Korean Folk Village, part II
Tonight I finish my narrative of our trip last Sunday to the Korean Folk Village.
In the early afternoon on Sunday, after wandering through replicas of old Jeju Island farms, we ventured over to an open area where a Korean acrobat on a high wire performed a delicate balancing act. He did a fabulous job defying gravity, bouncing up and down on the rope, sitting on it, straddling it, and balancing himself on top. He balanced himself grasping only a handkerchief in one hand and a large white fan in the other. He used the fan to control his balance, waving it slowly, then feverishly to bring his body back into equilibrium. Dressed in a white, parachute-like costume, he wore a black Korean-style hat reminiscent of a Korean sage. He gave a wonderful performance.
20 minutes later we meandered over to the village Manor House, where we witnessed a Korean traditional wedding. The condensed ceremony that took place in the main courtyard highlighted the most intriguing aspects of a Korean wedding. As the ceremony began, the groom took his place to the east of the wedding altar and faced west, sitting with his legs crossed awaiting his bride. Symbolic foods lay atop the altar, waiting to be parceled to the bride and groom during the ceremony. An old sage to the north of the altar faced south and read the vows from an aged wedding book. A few minutes into the ceremony he called for the bride to come. She left the Manor House and descended its steps, entering the courtyard with two female assistants. They escorted her to the west of the altar and helped her kneel on both knees so that she faced east towards her future husband. As the sage chanted the wedding vows, assistants offered food and drink to the betrothed couple. I recall that they ate chestnuts, a symbol of the yangban, or Korean aristocracy, and other Korean delicacies. The bride’s arms were crossed and positioned over her face so that the groom could not see her until the ceremony ended. Prompted by the sage, the groom and bride stood and bowed to each other. Dressed in hanbok, Korean traditional dress, they made a handsome couple. The sage pronounced them married, and the ceremony ended as quickly as it started. I’m positive that I inadvertantly obscured some vital details about the ceremony, and the ceremony I watched was but a taste of true Korean traditional weddings. I am by no means an expert on Korean weddings. Having seen American, Chinese, Japanese, and Austrian weddings, I enjoyed seeing yet another cultural manifestation of an age-old ceremony. I do not know how authentic it was or whether I recorded it accurately.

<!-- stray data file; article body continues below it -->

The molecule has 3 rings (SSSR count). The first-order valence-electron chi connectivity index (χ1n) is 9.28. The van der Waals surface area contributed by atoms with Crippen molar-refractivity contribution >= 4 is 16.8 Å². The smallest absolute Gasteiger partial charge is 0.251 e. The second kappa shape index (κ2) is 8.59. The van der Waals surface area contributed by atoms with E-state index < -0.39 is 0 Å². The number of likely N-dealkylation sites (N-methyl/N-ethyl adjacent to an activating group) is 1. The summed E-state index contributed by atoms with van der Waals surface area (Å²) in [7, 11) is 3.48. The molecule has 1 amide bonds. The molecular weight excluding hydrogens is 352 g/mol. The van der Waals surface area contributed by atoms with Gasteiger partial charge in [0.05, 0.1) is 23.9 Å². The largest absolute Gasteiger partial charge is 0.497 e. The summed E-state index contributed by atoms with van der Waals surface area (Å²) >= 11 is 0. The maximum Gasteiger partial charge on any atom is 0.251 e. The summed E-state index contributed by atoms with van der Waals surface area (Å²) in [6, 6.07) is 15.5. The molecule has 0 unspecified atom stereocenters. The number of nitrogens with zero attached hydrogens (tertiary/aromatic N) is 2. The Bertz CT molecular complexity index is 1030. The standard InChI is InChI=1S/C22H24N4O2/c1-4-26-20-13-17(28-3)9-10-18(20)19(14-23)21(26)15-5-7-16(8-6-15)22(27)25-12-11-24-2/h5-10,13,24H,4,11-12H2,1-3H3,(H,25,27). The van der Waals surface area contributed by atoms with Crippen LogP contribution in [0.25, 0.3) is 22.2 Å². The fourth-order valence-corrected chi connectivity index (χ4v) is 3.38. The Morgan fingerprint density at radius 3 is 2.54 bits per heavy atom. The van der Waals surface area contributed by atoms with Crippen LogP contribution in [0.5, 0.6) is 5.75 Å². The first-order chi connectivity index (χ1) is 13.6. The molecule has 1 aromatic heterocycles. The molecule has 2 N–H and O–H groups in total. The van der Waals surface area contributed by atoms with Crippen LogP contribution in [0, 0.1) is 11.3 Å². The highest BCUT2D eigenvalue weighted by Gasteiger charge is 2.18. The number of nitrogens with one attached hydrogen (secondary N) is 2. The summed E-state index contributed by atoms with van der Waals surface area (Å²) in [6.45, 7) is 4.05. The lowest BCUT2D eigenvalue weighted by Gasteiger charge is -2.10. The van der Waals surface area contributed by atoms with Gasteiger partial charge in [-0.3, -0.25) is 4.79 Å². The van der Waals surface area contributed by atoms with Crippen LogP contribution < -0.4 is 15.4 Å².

After the wedding ceremony, my family wandered to the modern portion of the folk village south of the river. It stood in stark contrast to the rest of the folk village, filled with amusements and modern architecture and sculpture. We entered the children’s park and took our son on several rides. He first rode a roving mechanical dog. He is a bit apprehensive about getting close to animals, but he had no qualms climbing aboard this “dog” and letting it take him around the children’s park for a couple of minutes. When we were in Gyeongju last June, I tried unsuccessfully to persuade him to join me on a four-wheeler. He was too scared, and I rode alone. This slow-moving “dog” was just the thing he needed to have some mobile fun. Afterwards, mommy took him on a carrousel for his first carrousel ride, and daddy took him on the children’s train that circled the children’s park. He had a great time. He had so much fun that he didn’t nap all day long, and once we finished and went home he was out like a light. I was so fatigued that I wanted to do the same, but I had to wait until we returned home.